Wow, is this how southern baptists think about their religion?
Topic: Ap case status
June 25, 2019 / By Blanda Question:
that they should pray people they disagree with to death?
whatever happened to turn the other cheek. pray for your enemies and fo forth
oh, i forgot about that part of the article my bad.
Beta fish, i can't email you for some reason so i'll answer here.
Why don't you ask King Benjamin since there is no record for your answer. Since that's the case, can you ask Jesus why john the baptist was performing baptisms when they were still under the law of moses. All we got from jesus was "Suffer it be so now" whats up with that?
Best Answers: Wow, is this how southern baptists think about their religion?
Ainslie | 3 days ago
Yup, just like all Mormons follow Warren Jeffs and live on the polygamist compound in Texas.
From the article:
"The denomination's leaders have denounced Drake's comments and said Southern Baptists have been praying for the president as Scripture instructs them to do.
"Wiley Drake is far out of the mainstream, in fact he's in a drainage ditch somewhere," Land said."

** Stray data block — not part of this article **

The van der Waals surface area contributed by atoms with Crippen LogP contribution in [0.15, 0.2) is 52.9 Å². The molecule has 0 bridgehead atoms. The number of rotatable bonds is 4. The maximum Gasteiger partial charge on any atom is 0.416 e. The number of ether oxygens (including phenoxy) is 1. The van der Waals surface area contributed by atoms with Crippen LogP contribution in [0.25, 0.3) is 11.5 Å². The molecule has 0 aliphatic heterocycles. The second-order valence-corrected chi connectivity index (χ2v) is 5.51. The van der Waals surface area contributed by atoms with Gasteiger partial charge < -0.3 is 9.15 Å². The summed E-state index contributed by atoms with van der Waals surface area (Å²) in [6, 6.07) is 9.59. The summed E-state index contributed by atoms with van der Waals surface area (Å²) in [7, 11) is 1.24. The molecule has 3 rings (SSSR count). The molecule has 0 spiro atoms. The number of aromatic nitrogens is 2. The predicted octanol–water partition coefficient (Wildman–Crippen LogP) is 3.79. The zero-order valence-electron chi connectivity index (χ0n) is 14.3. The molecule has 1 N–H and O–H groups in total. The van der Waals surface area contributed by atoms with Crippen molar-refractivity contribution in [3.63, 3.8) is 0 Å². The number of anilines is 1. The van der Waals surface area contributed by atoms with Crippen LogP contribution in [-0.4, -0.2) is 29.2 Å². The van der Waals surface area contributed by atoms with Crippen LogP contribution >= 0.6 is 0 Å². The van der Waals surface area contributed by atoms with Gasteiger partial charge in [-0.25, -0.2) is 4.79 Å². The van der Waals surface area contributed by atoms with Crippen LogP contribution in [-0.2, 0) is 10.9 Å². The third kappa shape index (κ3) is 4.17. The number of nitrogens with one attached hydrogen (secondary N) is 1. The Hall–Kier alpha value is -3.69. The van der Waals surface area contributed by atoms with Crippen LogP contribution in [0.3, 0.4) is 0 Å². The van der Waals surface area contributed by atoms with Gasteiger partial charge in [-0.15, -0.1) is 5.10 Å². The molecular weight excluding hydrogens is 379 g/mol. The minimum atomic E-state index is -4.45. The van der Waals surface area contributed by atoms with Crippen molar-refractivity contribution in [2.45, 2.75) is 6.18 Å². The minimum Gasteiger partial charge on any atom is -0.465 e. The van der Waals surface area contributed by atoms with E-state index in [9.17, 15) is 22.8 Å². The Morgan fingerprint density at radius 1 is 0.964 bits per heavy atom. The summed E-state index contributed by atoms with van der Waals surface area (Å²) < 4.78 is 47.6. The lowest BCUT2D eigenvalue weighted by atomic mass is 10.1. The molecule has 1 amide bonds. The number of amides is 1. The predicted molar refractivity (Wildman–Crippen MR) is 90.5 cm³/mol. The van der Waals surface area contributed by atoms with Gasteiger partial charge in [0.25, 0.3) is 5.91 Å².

EDIT: I suppose if I asked Jesus about why John was baptizing, He'd probably say something like:
"Although the term "baptism" is not used to describe the Jewish rituals, the purification rites (or mikvah - ritual immersion) in Jewish laws and tradition have some similarity to baptism, and the two have been linked. In the Jewish Bible and other Jewish texts, immersion in water for ritual purification was established for restoration to a condition of "ritual purity" in specific circumstances. For example, Jews who (according to the Law of Moses) became ritually defiled by contact with a corpse had to use the mikvah before being allowed to participate in the Holy Temple. Immersion is required for converts to Judaism as part of their conversion. Immersion in the mikvah represents a change in status in regards to purification, restoration, and qualification for full religious participation in the life of the community, ensuring that the cleansed person will not impose uncleanness on property or its owners (see Numbers Chapter 19 and Babylonian Talmud, Tractate Chagigah, p. 12). This change of status by the mikvah could be obtained repeatedly, while Christian baptism is, like circumcision, unique and not repeatable.
John the Baptist adopted baptismal immersion as the central sacrament in his messianic movement."
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Originally Answered: Who is right about what happens right after death? Pentecostals, 7th Day Adventists, JW's, Mormons, Baptists?